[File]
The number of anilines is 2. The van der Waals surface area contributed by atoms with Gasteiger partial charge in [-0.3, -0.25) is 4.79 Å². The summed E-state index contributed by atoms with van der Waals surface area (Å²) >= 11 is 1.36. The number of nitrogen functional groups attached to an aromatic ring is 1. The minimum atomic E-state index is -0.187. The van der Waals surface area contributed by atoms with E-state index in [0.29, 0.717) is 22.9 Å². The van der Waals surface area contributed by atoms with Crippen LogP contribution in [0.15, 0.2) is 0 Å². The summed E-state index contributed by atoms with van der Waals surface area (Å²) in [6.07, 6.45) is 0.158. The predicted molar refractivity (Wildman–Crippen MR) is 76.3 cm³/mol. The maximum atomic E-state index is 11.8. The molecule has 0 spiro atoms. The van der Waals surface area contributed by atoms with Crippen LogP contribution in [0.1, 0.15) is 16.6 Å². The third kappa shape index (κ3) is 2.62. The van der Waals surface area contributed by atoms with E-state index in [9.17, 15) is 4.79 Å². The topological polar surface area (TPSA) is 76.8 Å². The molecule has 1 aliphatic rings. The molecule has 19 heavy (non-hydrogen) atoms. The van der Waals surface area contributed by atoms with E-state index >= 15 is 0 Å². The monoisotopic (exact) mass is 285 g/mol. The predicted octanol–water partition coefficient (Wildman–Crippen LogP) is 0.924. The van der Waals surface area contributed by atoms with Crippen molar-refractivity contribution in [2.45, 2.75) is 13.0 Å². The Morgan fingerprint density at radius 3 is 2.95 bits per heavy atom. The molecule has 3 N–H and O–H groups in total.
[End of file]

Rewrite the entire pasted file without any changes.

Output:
The number of anilines is 2. The van der Waals surface area contributed by atoms with Gasteiger partial charge in [-0.3, -0.25) is 4.79 Å². The summed E-state index contributed by atoms with van der Waals surface area (Å²) >= 11 is 1.36. The number of nitrogen functional groups attached to an aromatic ring is 1. The minimum atomic E-state index is -0.187. The van der Waals surface area contributed by atoms with E-state index in [0.29, 0.717) is 22.9 Å². The van der Waals surface area contributed by atoms with Crippen LogP contribution in [0.15, 0.2) is 0 Å². The summed E-state index contributed by atoms with van der Waals surface area (Å²) in [6.07, 6.45) is 0.158. The predicted molar refractivity (Wildman–Crippen MR) is 76.3 cm³/mol. The maximum atomic E-state index is 11.8. The molecule has 0 spiro atoms. The van der Waals surface area contributed by atoms with Crippen LogP contribution in [0.1, 0.15) is 16.6 Å². The third kappa shape index (κ3) is 2.62. The van der Waals surface area contributed by atoms with E-state index in [9.17, 15) is 4.79 Å². The topological polar surface area (TPSA) is 76.8 Å². The molecule has 1 aliphatic rings. The molecule has 19 heavy (non-hydrogen) atoms. The van der Waals surface area contributed by atoms with E-state index >= 15 is 0 Å². The monoisotopic (exact) mass is 285 g/mol. The predicted octanol–water partition coefficient (Wildman–Crippen LogP) is 0.924. The van der Waals surface area contributed by atoms with Crippen molar-refractivity contribution in [2.45, 2.75) is 13.0 Å². The Morgan fingerprint density at radius 3 is 2.95 bits per heavy atom. The molecule has 3 N–H and O–H groups in total.